It seems nothing - not even the family pet - is immune from the nation's obesity epidemic.
"I think the pet trends are reflecting human trends," says Susan Nelson, an assistant professor of pet health at Kansas State University's College of Veterinary Medicine. "I read different statistics, but most say about 30 percent of pets are overweight, and some are obese. We do see more off it than we used to."
Yes, Fido is fat, Poochie is pudgy, and Whiskers is weighty.
The pet problem traces its roots to the same problems that get humans in trouble - overeating, eating too many snacks and not exercising enough.
"I think people do think about it, but some don't want to," Nelson says of pet obesity. "Some know it, but like ourselves, they just ignore it."
A simple way to tell if your dog or cat is obese, she says, is to feel its rib section.
"There should be a thin layer of fat," she says. "If you have a hard time feeling the ribs, they're probably a little chubby."
Also, she says, dogs should have an hourglass figure. She says many pet Web sites have diagrams of what a healthy dog or cat should look like.
Like in humans, overweight pets can have stressed cardiovascular systems and are more likely to get arthritis. Overweight cats, in particular, are more likely to develop diabetes and have a difficult time grooming themselves, which can lead to dermatological and other hygiene problems.
Pet obesity also can be a sign of more serious problems, such as a malfunctioning thyroid.
Dr. Tamara Oesterling, a veterinarian and partner with Lawrence Veterinary Hospital, 3210 Clinton Parkway, says losing a few pounds might be as simple as cutting down on the treats.
"People will spoil their dogs, giving them treats or table scraps that make them put on weight," Oesterling says.
And, she says, the recommended "serving size" for some pet foods might be for active animals. It could be too much for your dog or cat if it doesn't get as much exercise.
"Regular dogs and cats don't need as much pet food," Oesterling says. "In reality, they don't need that much because they're not athletic animals."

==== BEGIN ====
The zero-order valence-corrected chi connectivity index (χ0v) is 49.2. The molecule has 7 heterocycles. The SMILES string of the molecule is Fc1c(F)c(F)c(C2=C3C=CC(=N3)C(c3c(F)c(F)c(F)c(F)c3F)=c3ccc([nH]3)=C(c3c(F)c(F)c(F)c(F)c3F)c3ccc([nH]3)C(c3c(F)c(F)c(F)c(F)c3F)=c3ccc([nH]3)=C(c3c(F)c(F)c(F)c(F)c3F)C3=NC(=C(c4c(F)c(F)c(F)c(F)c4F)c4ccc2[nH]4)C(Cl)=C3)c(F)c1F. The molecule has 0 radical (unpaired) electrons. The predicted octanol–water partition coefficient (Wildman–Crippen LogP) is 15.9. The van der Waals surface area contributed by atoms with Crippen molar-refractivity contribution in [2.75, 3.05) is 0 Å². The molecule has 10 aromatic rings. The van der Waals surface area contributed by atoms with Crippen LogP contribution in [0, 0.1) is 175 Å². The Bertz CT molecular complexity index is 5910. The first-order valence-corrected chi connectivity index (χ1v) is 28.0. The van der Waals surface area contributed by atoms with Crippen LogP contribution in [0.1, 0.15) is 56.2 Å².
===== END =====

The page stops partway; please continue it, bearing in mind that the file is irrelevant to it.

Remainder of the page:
Other options, she says, are to replace fatty scraps with vegetables like carrots or green beans, or trying a "light" brand of pet food.
But Oesterling cautions against drastic dietary changes. A "crash diet" is harmful to pets and can cause liver problems for cats.
Nelson says simply measuring out food - and not automatically filling up the bowl when it's empty - often leads pet owners to realize they're feeding their animals too much.
"Unfortunately for a lot of the time, they meow or bark whenever that bowl's empty," Nelson says. "They don't have that stopping point, and it's hard to ignore that meowing or barking."
Though it might be tempting to treat weight or other health issues in pets with supplements, Dr. Tamara Oesterling of Lawrence Veterinary Hospital cautions against buying supplements or vitamins without checking with a veterinarian. "People need to know that pet foods today are very nutritionally complete," Oesterling says. "If they're feeding store-brand dog food, they don't need to add vitamins and supplements." St. John's Wort and vitamin C are two such supplements, she says, that can adversely affect animals.
Exercise is another piece of the equation. Nelson says most of today's pets are more sedentary than they were in previous generations, sitting indoors all day instead of being outside running in a yard or chasing birds.
For dogs, the simple walk or game of fetch will suffice, or put them on a treadmill, though Nelson says dogs should never be left unattended on the treadmill. For cats, toys will do the trick.
Or, Oesterling suggests associating more activity with eating. First, put small amounts of food out in various parts of the house, to make your pet walk around to get to them.
"If you have a multi-level house and your pet grazes, put food in different parts of the house so the cat has to move around to get the food," she says.
The bottom line is, just like humans, pets have to burn more calories than they take in to lose weight.
"The message is you can address it," Nelson says. "Many diligent owners are making progress on it."